Rescue efforts were hampered by windy, rough seas and reduced visibility.
At least nine sailors have died and a dozen remain missing after a Spanish fishing vessel sank on Monday night off the coast of Canada.
The fishing vessel named the Villa de Pitanxo, went down some 450 kilometres east of Newfoundland, according to the Salvamento Maritimo agency.
The 50-metre long vessel had 24 crew members on board, including 16 Spanish sailors, five from Peru and three from Ghana.
Three sailors -- including the ship's captain -- were initially rescued from the scene, while seven were confirmed dead on Tuesday afternoon. Canadian rescue services later confirmed that at least two more bodies had been recovered.
On Wednesday, authorities decided to call off the "exhaustive search"after earlier stating that it was "unlikely" that more survivors would be found.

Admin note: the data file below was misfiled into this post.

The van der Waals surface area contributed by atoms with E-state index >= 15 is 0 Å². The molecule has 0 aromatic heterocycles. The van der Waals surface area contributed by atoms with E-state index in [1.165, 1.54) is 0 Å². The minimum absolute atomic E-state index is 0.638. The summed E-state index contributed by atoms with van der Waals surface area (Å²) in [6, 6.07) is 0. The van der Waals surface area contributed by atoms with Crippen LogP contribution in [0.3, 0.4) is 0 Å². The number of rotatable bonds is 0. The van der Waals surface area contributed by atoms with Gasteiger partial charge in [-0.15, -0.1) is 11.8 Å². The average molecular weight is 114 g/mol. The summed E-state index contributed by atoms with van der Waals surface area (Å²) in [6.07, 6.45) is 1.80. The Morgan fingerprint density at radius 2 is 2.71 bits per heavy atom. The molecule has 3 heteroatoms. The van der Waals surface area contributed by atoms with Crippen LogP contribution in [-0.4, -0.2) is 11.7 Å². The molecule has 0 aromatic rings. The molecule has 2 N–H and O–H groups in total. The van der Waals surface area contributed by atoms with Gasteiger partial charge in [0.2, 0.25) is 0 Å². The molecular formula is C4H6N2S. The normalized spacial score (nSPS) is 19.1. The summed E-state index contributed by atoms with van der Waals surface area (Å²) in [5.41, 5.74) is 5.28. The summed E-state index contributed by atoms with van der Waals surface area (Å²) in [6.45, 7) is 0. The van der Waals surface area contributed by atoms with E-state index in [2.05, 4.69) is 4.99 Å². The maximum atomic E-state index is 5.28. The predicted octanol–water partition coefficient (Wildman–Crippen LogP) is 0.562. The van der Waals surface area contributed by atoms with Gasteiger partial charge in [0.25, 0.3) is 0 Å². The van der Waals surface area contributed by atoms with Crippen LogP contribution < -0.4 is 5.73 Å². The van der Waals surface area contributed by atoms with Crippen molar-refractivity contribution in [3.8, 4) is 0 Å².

Spain's Fisheries Minister Luis Planas has called the sinking the “worst tragedy for our fishing fleet in 38 years".
A search is ongoing for those who are still missing, with the support of a plane, two helicopters, and a Spanish and a Portuguese fishing boat. A Canadian ship and Halifax-based frigate joined in the efforts.
"The conditions in the area are windy, rough seas and reduced visibility," Salvamento Maritimo said in a tweet.
Planas and local fishing officials described the Spanish boat as “modern” and designed to withstand the typically harsh weather of the area.
The "Villa de Pitanxo" had been based in the port of Marin in northwestern Spain, where family members had gathered, waiting for news.
Spain’s parliament held a minute's silence on Wednesday, while the northwest region of Galicia has declared three days of mourning.
“We are talking about people who knew how to sail, they are professionals, good captains and excellent sailors. So they must have been in very difficult seas,” said Galician regional president Alberto Núñez Feijóo.